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    Favorite thing: I love classical music but I'm more oriented to chamber music than to opera. For me the perfection of music results of three instruments: Piano, Violin and Violoncello i.e. the classical trio.
    This said Puccini and his Tosca are great moments of music and song although I am a bit lost with the libretto of Puccini's Tosca. I understand that this happened after Napoleon's Roman Republic and the restoration of the Popes powers in Rome but I'm getting confused with the political prisoner Angelotti and the painter Cavaradossi and their sentiments for the diva Floria Tosca.
    Clear for me is the fact that baron Scarpia, a prelate and chief of the secret police is a sadist who wants to conquer Tosca.

    Here we move to Castel St'Angelo to hear some of the best arias of Puccini on the upper terrace of the Castel. Nobody can forget the sublime "E Lucean le Stelle."
    Meanwhile Tosca stabbed Scarpia with a knife, Cavaradossi has been tortured and a firing squad shoots him. Now, this is the crux of the matter, the bullets should have been blank but they were real (tricky Scarpia!).
    Here the desperate Tosca jumps of the ramparts of the Castel St'Angelo.

    I can assure you that this scene is most difficult to play.
    My wife saw this opera performed at the Terme di Caracalla. La Tosca jumped over the fake rampart but instead of lying quietly on the other side until the end of the opera she stand up before the end provoking a general laughter in the public.
    "Gloires et servitudes de l'Opéra!"

    Great graphic art was the original poster by Adolfo Hohenstein for the first production of this opera in 1900 at the Teatro Costanzi in Rome.

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    Rome capital of the Baroque.

    by breughel Written Feb 9, 2009

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    Favorite thing: For somebody who like me comes from a country where the Gothic art dominates, the discovery of the Roman baroque is a unique experiment inducing a reappraisal of some aesthetic values.
    The Roman baroque is well the purest, most elegant I met. It is true that Rome is the cradle of the baroque which was born in the Holy City with the Counter-Reformation about 1550. The baroque is initially a demonstration of a radiant and triumphing Catholic church and is by this fact almost ignored in the Protestant countries.

    The baroque architecture was especially imposing in Rome at the 17th century with masters like Bernini, Borromini and Da Cortone. The churches of San Andrea di Quirinale, San Carlo ale Quattro Fontane and S. Luca E Martina, designed by these architects, illustrate the dynamism of the baroque architecture with its convex and concave curved frontages, the theatrical effect, the illusion by light/obscure and trompe l’œil effects as well as the rich and exuberant decoration.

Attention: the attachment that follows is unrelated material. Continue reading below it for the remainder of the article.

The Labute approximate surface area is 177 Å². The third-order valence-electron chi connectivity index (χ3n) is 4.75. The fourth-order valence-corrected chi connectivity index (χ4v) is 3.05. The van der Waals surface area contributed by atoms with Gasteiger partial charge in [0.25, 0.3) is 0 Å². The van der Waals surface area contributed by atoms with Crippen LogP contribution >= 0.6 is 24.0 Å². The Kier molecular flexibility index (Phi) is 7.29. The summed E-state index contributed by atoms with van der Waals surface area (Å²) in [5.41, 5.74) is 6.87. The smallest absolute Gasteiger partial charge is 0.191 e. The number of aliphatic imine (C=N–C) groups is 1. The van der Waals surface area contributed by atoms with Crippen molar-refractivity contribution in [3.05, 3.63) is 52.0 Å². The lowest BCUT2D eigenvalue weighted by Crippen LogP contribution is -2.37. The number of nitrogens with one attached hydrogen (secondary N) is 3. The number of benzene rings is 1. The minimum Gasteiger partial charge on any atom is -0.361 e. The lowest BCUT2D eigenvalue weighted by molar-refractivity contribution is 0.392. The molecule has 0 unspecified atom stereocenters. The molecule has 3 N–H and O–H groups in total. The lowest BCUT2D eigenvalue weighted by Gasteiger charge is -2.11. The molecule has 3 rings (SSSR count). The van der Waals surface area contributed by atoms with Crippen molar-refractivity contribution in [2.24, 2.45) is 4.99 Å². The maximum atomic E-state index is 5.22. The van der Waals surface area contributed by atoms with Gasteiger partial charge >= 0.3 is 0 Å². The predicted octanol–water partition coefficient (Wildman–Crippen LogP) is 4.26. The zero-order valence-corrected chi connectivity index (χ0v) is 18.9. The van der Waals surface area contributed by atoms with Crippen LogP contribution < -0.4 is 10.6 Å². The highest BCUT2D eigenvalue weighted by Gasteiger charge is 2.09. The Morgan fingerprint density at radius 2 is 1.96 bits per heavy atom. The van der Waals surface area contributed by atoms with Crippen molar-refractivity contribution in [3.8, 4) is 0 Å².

Characteristics of the baroque are of course the colossal domes. Rome is the city of the baroque cupolas.

    ==========================

    Rome capitale du Baroque.

    Pour quelqu'un qui comme moi vient d'un pays où domine le gothique la découverte du baroque romain est une expérience unique qui remet en question toutes les habitudes et valeurs esthétiques.
    Le baroque romain est bien le plus pur, le plus élégant que j'ai rencontré. Il est vrai que Rome est le berceau du baroque qui est né dans la ville sainte avec la contre-réforme vers 1550. Le baroque est d'abord une manifestation d'une église catholique radieuse et triomphante et est de ce fait quasiment ignoré dans les pays protestants.

    Le baroque architectural a été grandiose à Rome au XVII siècle avec ses maîtres Bernini, Borromini et Cortone (ref. les revues sur San Andrea di Quirinale, San Carlo alle Quattro Fontane et SS. Luca e Martina). Ces églises illustrent le dynamisme baroque avec ses façades ondulantes alliant courbes convexes et concaves, l'effet théâtral, l'illusion par les clair / obscur et les trompe l’œil ainsi que la richesse et exubérance du décor.
    Caractéristiques du baroque sont bien sur les coupoles colossales par rapport à l’édifice.
    Rome est la ville des coupoles baroques.

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    The essential of things to see in Rome.

    by breughel Updated Apr 22, 2012

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    Favorite thing: The best of Rome.

    To a tourist on a first visit to Rome I would without hesitation recommend following visits:

    Antiques: Coliseum, Arch of Constantine, Forum Romano, Palatine hill, Trajan forum (in the same area), Terme di Caracalla, Pantheon.

    Churches: St Peters, Santa Maria Maggiore, St John Lateran, Chiesa del Gesu, San Paolo Fuori le Mure (the last one outside the centre).

    Museums of Antiques: Capitoline Museums on the Piazza del Campidoglio (an absolute must), Museo Nazionale Romano Palazzo Massimo & Museo Nazionale Romano Palazzo Altemps, Vatican museum (if he is prepared to spend time on queuing).

    Medieval and Baroque Rome: Castel Sant' Angelo, Piazza Navona, Trevi fountain, Piazza di Spagna, Piazza del Popolo.

    This program covering the essential of Rome takes 4 - 5 days.

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    LISZT IN ROME

    by breughel Updated Apr 23, 2012

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    Favorite thing: Franz Liszt lived in Rome from 1867 to 1877 and composed here some wonderful pieces for the piano bundled in the third volume of the "Années de Pélérinage".
    The first piece "Angelus!" subtitled "Prayer to the Guardian Angels" evokes the Angelus bells which Liszt heard ringing in the evening at Rome.